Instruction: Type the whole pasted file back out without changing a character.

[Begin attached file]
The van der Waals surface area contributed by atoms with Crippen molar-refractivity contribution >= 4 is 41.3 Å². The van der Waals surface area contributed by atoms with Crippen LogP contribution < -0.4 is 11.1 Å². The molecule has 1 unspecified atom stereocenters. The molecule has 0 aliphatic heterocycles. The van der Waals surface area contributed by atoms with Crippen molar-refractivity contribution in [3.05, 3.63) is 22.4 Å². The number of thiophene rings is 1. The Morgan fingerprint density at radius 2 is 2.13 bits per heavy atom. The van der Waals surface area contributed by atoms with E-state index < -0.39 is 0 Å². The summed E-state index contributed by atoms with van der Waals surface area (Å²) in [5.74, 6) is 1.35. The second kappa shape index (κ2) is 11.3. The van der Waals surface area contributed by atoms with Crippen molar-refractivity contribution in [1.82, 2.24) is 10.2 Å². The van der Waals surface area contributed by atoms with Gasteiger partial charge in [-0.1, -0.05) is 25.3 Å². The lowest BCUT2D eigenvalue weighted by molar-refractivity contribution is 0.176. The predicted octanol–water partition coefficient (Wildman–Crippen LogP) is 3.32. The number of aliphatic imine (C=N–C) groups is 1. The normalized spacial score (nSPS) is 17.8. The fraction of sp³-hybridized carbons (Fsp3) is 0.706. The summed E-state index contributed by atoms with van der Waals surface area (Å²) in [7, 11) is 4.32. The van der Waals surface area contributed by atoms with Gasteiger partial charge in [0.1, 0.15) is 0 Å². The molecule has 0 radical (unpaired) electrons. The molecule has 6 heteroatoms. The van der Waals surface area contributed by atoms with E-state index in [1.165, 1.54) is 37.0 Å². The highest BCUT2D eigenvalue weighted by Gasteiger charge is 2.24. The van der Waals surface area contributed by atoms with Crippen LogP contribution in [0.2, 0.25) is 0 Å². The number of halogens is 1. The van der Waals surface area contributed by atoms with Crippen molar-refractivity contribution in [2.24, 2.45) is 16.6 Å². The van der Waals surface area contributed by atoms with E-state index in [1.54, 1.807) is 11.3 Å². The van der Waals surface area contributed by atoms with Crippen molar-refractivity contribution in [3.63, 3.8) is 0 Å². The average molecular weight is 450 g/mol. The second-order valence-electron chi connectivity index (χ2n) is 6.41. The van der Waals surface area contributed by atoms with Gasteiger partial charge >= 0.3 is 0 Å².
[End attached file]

The van der Waals surface area contributed by atoms with Crippen molar-refractivity contribution >= 4 is 41.3 Å². The van der Waals surface area contributed by atoms with Crippen LogP contribution < -0.4 is 11.1 Å². The molecule has 1 unspecified atom stereocenters. The molecule has 0 aliphatic heterocycles. The van der Waals surface area contributed by atoms with Crippen molar-refractivity contribution in [3.05, 3.63) is 22.4 Å². The number of thiophene rings is 1. The Morgan fingerprint density at radius 2 is 2.13 bits per heavy atom. The van der Waals surface area contributed by atoms with E-state index < -0.39 is 0 Å². The summed E-state index contributed by atoms with van der Waals surface area (Å²) in [5.74, 6) is 1.35. The second kappa shape index (κ2) is 11.3. The van der Waals surface area contributed by atoms with Crippen molar-refractivity contribution in [1.82, 2.24) is 10.2 Å². The van der Waals surface area contributed by atoms with Gasteiger partial charge in [-0.1, -0.05) is 25.3 Å². The lowest BCUT2D eigenvalue weighted by molar-refractivity contribution is 0.176. The predicted octanol–water partition coefficient (Wildman–Crippen LogP) is 3.32. The number of aliphatic imine (C=N–C) groups is 1. The normalized spacial score (nSPS) is 17.8. The fraction of sp³-hybridized carbons (Fsp3) is 0.706. The summed E-state index contributed by atoms with van der Waals surface area (Å²) in [7, 11) is 4.32. The van der Waals surface area contributed by atoms with Gasteiger partial charge in [0.1, 0.15) is 0 Å². The molecule has 0 radical (unpaired) electrons. The molecule has 6 heteroatoms. The van der Waals surface area contributed by atoms with E-state index in [1.165, 1.54) is 37.0 Å². The highest BCUT2D eigenvalue weighted by Gasteiger charge is 2.24. The van der Waals surface area contributed by atoms with Crippen LogP contribution in [0.2, 0.25) is 0 Å². The number of halogens is 1. The van der Waals surface area contributed by atoms with Crippen molar-refractivity contribution in [2.24, 2.45) is 16.6 Å². The van der Waals surface area contributed by atoms with E-state index in [1.54, 1.807) is 11.3 Å². The van der Waals surface area contributed by atoms with Crippen molar-refractivity contribution in [3.63, 3.8) is 0 Å². The average molecular weight is 450 g/mol. The second-order valence-electron chi connectivity index (χ2n) is 6.41. The van der Waals surface area contributed by atoms with Gasteiger partial charge >= 0.3 is 0 Å².